What the U.S. Navy Can Teach Us About Fighting Climate Change

  • Navy Ship

(This article was previously published in the Stevens Point Journal & Wausau Daily Herald)

The U.S. military has its problems. It’s overfunded, wasteful and unnecessarily deployed in many cases. But I’m surprised, even shocked, with its contributions for solving climate change.

You won’t find many climate change deniers in the military, especially in the U.S. Navy. They know climate change is occurring and they know what causes it — humans burning fossil fuels.

Remember, the military developed steel, radar, GPS and microchips last century and these then became widely adopted in the civilian population. Now, they’re doing it for energy efficiency, especially biofuels.

The Department of Defense has set a goal to meet 25 percent of its energy needs with renewables by 2025. The Navy has responded exceptionally well because its history is one of transportation adaptation: sails to coal to gasoline to diesel to nuclear — and now to a 50-50 blend of biofuels to fuel the fleet, using gasoline plus algae and waste cooking oil.

Some 75 percent of the world’s fuel and 90 percent (as of 2008) of global trade travels by sea. Shipping is the sixth-largest emitter of carbon dioxide in the world after China, the U.S., Russia, India and Japan. The DOD burns an average of 12 million gallons of oil per day, one-third of which is used by the Navy. Secretary of the Navy Ray Mabus says that energy efficiency is absolutely needed because of increasing uncertainty of oil supplies and costs, worldwide.

To this end, he’s developed the “Great Green Fleet,” as described by Julia Whitty in her recent story “Full Green Ahead” in Mother Jones magazine. In July 2012, the fleet was “mobilized and demonstrated” 100 miles off the Hawaiian coast. It was a carrier strike group of five ships, four of which used biofuels, and 71 biofueled aircraft.

This demonstration was part of an initiative involving $510 million in energy reform with DOD and the Departments of Agriculture and Energy. The goals: 1) reduce energy consumption, 2) decrease reliance on foreign oil and 3) significantly increase use of alternate energy.

But biofuels are just part of the Navy’s energy strategy. In addition, they will: Award equipment contracts based on better fuel efficiency; deploy (not just demonstrate) a Great Green Fleet by 2016; phase in hybrid fuel and electric vehicles to halve petroleum use in the Navy’s 50,000-commercial-vehicle fleet by 2015; require by 2020 that each base be at least 50 percent self-powered by renewables (solar, wind and wave energy); and assure by 2020 that at least 50 percent of the Navy’s total energy consumption comes from alternative sources.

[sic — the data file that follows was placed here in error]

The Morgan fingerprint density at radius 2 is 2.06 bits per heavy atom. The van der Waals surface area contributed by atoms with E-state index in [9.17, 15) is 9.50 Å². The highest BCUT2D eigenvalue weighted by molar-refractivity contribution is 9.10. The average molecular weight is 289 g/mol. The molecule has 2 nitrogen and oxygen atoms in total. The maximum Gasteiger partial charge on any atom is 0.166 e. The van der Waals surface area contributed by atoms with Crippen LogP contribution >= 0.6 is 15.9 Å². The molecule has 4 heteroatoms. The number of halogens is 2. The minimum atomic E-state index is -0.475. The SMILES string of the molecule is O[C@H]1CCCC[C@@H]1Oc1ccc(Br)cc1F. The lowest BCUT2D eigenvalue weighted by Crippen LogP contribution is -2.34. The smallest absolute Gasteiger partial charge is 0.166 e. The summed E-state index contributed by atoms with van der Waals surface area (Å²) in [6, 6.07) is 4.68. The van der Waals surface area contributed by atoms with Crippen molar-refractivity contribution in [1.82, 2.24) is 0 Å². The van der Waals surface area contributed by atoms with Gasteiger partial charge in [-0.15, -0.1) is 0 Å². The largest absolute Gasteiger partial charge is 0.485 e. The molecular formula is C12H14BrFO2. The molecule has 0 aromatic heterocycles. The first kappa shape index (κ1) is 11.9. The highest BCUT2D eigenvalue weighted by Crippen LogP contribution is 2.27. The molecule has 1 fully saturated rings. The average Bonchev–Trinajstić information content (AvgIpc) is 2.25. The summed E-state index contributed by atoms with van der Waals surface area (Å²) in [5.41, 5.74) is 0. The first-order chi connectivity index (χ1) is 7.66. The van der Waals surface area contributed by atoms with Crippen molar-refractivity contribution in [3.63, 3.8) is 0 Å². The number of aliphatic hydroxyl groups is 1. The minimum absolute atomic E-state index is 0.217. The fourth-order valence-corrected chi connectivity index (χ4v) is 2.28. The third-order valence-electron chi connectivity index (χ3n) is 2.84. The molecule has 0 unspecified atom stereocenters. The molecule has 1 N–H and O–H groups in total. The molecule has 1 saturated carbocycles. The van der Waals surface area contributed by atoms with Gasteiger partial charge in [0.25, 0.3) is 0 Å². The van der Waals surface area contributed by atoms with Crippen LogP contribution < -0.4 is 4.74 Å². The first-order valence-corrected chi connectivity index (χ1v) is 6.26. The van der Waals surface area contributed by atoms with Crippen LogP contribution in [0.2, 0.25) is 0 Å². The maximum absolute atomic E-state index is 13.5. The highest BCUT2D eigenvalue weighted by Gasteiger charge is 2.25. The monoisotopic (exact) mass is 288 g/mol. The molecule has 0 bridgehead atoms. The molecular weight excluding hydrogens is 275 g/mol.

These changes, as with radar, GPS and microchips, will ripple into the civilian world. Perhaps the greatest ripple will be biofuels. The Navy is investing $170 million in American biofuel companies. And these biofuels will not be corn or food-based. That would be counterproductive as it would cause instability in food prices and social unrest.

Basically, as the Navy leads, civilians will follow. The civilian airline industry is one that is especially interested in biofuel development. They are already facing carbon emission taxes in European airports, so are looking closely at hybrid biofuels.

The Navy realizes, as Whitty writes, that “climate change is a national security challenge with strategic implications — affecting U.S. military installations and access to natural resources worldwide.” Rising sea levels is one of the biggest challenges they face. For example, the world’s largest naval base at Norfolk, Va., has ocean waters rising one-quarter of an inch per year, among the fastest rises in the world. Moreover, a 620 mile stretch along the East Coast (with nine other naval bases) has ocean water rising at three to four times the rate of the rest of the world.

The Navy has problems which it is working to solve. It appears that it might be working at solutions to climate change that will help solve problems for civilians as well.

Kent D. Hall of Stevens Point is a member of the Central Wisconsin Chapter of the Citizens Climate Lobby.